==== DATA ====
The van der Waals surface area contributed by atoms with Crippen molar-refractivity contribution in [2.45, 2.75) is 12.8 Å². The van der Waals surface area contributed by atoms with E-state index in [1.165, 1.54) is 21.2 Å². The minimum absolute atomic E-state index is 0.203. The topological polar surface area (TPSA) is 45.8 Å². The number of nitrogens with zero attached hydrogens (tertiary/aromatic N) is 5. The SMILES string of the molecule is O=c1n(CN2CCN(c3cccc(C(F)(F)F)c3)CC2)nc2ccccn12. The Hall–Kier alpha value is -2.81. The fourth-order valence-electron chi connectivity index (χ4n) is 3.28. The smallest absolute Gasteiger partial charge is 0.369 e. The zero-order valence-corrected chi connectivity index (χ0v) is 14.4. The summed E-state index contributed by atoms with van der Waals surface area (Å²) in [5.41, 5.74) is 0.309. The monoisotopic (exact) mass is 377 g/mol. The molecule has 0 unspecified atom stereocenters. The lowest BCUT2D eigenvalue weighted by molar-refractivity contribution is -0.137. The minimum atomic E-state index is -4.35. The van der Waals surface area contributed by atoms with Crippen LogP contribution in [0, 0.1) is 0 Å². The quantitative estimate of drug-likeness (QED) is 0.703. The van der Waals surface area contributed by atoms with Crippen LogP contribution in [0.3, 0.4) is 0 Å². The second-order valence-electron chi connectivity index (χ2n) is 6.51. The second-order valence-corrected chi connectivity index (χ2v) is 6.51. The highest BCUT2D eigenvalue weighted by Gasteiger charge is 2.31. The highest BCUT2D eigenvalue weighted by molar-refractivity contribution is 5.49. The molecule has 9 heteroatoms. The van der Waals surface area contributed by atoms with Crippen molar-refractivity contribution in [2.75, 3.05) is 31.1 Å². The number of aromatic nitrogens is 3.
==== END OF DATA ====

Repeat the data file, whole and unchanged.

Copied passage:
The van der Waals surface area contributed by atoms with Crippen molar-refractivity contribution in [2.45, 2.75) is 12.8 Å². The van der Waals surface area contributed by atoms with E-state index in [1.165, 1.54) is 21.2 Å². The minimum absolute atomic E-state index is 0.203. The topological polar surface area (TPSA) is 45.8 Å². The number of nitrogens with zero attached hydrogens (tertiary/aromatic N) is 5. The SMILES string of the molecule is O=c1n(CN2CCN(c3cccc(C(F)(F)F)c3)CC2)nc2ccccn12. The Hall–Kier alpha value is -2.81. The fourth-order valence-electron chi connectivity index (χ4n) is 3.28. The smallest absolute Gasteiger partial charge is 0.369 e. The zero-order valence-corrected chi connectivity index (χ0v) is 14.4. The summed E-state index contributed by atoms with van der Waals surface area (Å²) in [5.41, 5.74) is 0.309. The monoisotopic (exact) mass is 377 g/mol. The molecule has 0 unspecified atom stereocenters. The lowest BCUT2D eigenvalue weighted by molar-refractivity contribution is -0.137. The minimum atomic E-state index is -4.35. The van der Waals surface area contributed by atoms with Crippen LogP contribution in [0, 0.1) is 0 Å². The quantitative estimate of drug-likeness (QED) is 0.703. The van der Waals surface area contributed by atoms with Crippen LogP contribution in [0.3, 0.4) is 0 Å². The second-order valence-electron chi connectivity index (χ2n) is 6.51. The second-order valence-corrected chi connectivity index (χ2v) is 6.51. The highest BCUT2D eigenvalue weighted by Gasteiger charge is 2.31. The highest BCUT2D eigenvalue weighted by molar-refractivity contribution is 5.49. The molecule has 9 heteroatoms. The van der Waals surface area contributed by atoms with Crippen molar-refractivity contribution in [2.75, 3.05) is 31.1 Å². The number of aromatic nitrogens is 3.